CIPRIAN PROCA prezintă AT HOME
Este o carte buna pentru cineva care e pe cale sa se mute intr-o casa noua pentru ca odata cu istoria obiectelor primim si tot felul de sugestii despre ce ar trebui sa se afle intr-o camera si ce nu.
Bill Bryson este un scriitor cu foarte mult umor si are o cultura generala si stie foarte multe lucruri, stie sa sape in istoria fiecarui mic obiect care ne inconjoara.
Transcriere prezentare BookMark Ciprian Proca.
PREZENTATOR Toți prezentatorii »
Ciprian Proca, HR Business Partner la UniCredit Tiriac Bank.
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Bryson si-a dat seama ca a petrecut prea mult timp studiind batalii si razboaie in loc sa se ocupe de ceea ce inseamna cu adevarat istoria - secole de oameni vazandu-si de viata zilnic in casele lor. A intreprins cercertari asupra istoriei, a orice - de la arhitectura la electricitate, de la pastrarea alimentelor la epiderma, de la negotul cu mirodenii la Turnul Eiffel, de la crinoline la toalete - si asupra mintilor excentrice si creatoare din spatele lor. Sursa: Elefant.ro
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Bill Bryson was born in Des Moines, Iowa, in 1951. He moved to and settled in England in 1977, working in journalism until becoming a full time author. For many years Bill lived with his English wife and their four young children in North Yorkshire, before moving the family to New Hampshire in America for a spell in the late 1990s. Now they have all returned to live in the UK. Sursa: BillBryson.co.uk
I tremble sometimes imagining a Bill Bryson book coming to life and walking among us. So rabidly know-it-all! Facts dripping from every fang! Anecdotes oozing from its hideous ululating tongue! Sursa: WashingtonPost.com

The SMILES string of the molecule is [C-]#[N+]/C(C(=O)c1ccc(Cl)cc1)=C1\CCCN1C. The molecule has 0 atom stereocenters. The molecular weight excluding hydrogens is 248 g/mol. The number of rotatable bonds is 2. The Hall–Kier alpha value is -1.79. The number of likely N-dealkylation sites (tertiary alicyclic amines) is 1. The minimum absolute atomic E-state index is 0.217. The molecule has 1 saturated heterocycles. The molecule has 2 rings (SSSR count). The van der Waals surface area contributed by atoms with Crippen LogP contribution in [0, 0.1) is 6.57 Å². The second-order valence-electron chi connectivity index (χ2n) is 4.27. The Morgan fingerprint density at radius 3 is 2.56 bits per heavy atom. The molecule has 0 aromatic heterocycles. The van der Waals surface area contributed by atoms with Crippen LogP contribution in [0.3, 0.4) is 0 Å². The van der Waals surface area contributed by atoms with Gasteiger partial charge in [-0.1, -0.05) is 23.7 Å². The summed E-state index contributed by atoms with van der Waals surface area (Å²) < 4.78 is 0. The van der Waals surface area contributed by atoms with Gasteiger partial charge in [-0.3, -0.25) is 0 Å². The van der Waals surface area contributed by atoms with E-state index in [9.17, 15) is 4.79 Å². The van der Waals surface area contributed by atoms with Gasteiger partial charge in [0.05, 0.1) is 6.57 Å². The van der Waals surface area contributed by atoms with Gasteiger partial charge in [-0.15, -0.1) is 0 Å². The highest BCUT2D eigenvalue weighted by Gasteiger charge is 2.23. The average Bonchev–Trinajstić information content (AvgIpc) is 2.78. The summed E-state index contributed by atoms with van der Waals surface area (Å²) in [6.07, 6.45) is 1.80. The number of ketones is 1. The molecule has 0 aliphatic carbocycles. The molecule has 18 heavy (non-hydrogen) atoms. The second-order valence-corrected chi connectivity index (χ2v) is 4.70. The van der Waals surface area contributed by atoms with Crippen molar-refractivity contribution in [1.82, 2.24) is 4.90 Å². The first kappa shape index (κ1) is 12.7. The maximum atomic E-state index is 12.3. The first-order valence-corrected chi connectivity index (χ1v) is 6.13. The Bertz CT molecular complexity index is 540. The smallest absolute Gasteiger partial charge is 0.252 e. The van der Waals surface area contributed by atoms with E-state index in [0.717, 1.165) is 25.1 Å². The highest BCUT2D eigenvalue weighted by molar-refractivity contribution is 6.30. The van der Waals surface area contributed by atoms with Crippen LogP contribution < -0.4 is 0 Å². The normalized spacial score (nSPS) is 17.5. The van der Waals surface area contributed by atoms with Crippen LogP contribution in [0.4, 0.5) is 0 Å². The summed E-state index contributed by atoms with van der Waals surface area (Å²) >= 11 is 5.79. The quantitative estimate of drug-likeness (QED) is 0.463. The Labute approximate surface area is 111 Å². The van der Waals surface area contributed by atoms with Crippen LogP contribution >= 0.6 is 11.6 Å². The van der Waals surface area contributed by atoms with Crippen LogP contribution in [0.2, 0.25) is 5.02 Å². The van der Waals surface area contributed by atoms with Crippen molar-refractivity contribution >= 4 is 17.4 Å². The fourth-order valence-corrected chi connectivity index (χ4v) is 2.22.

Bill Bryson is one of my all time favorite authors, hands down. He's witty, hilarious, quirky and basically just a fantastic writer. I think he has something along the lines of twenty (TWENTY!) books published, his most famous arguably being in the travel writing category and his most recent being history based, but he's touched upon everything from science (in A Short History of Nearly Everything), to language (in The Mother Tongue) to Shakespeare's biography and much, much more. Sursa: Nerdist.com
The book's nice conceit is a house tour through the Norfolk rectory where Bryson lives, with him as a less pernickety Horace Walpole taking us chapter by chapter from one room to the next. One chapter-door opens on to "the study", which is so dank and chilly that its chief function is not for reading or writing (after reading this tome, I'm still not sure where in the house Bryson writes - he has guarded his privacy with a punctiliousness that, given the subject matter, is borderline improper), but for gathering mouse corpses. Sursa: Guardian.co.uk